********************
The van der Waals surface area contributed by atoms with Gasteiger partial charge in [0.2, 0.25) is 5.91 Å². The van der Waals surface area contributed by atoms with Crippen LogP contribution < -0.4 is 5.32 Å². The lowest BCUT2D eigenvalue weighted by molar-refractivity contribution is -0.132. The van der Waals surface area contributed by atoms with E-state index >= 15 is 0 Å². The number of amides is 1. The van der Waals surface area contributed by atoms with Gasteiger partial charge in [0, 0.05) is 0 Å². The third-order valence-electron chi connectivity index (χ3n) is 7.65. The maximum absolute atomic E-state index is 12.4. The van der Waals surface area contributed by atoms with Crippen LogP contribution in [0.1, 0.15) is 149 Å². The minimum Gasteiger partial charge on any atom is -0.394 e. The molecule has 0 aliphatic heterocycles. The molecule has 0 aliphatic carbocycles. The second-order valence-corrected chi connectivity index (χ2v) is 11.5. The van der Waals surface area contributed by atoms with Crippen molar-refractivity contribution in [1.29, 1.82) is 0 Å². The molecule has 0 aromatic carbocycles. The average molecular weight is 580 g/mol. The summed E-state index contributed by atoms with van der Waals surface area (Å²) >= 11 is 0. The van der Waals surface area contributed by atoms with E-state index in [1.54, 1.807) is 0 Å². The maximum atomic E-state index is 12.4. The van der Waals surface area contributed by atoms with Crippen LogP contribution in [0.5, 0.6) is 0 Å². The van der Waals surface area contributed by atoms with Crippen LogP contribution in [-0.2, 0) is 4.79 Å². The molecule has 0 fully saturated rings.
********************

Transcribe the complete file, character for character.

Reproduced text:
The van der Waals surface area contributed by atoms with Gasteiger partial charge in [0.2, 0.25) is 5.91 Å². The van der Waals surface area contributed by atoms with Crippen LogP contribution < -0.4 is 5.32 Å². The lowest BCUT2D eigenvalue weighted by molar-refractivity contribution is -0.132. The van der Waals surface area contributed by atoms with E-state index >= 15 is 0 Å². The number of amides is 1. The van der Waals surface area contributed by atoms with Gasteiger partial charge in [0, 0.05) is 0 Å². The third-order valence-electron chi connectivity index (χ3n) is 7.65. The maximum absolute atomic E-state index is 12.4. The van der Waals surface area contributed by atoms with Crippen LogP contribution in [0.1, 0.15) is 149 Å². The minimum Gasteiger partial charge on any atom is -0.394 e. The molecule has 0 aliphatic heterocycles. The molecule has 0 aliphatic carbocycles. The second-order valence-corrected chi connectivity index (χ2v) is 11.5. The van der Waals surface area contributed by atoms with Crippen molar-refractivity contribution in [1.29, 1.82) is 0 Å². The molecule has 0 aromatic carbocycles. The average molecular weight is 580 g/mol. The summed E-state index contributed by atoms with van der Waals surface area (Å²) >= 11 is 0. The van der Waals surface area contributed by atoms with E-state index in [1.54, 1.807) is 0 Å². The maximum atomic E-state index is 12.4. The van der Waals surface area contributed by atoms with Crippen LogP contribution in [0.5, 0.6) is 0 Å². The van der Waals surface area contributed by atoms with Crippen LogP contribution in [-0.2, 0) is 4.79 Å². The molecule has 0 fully saturated rings.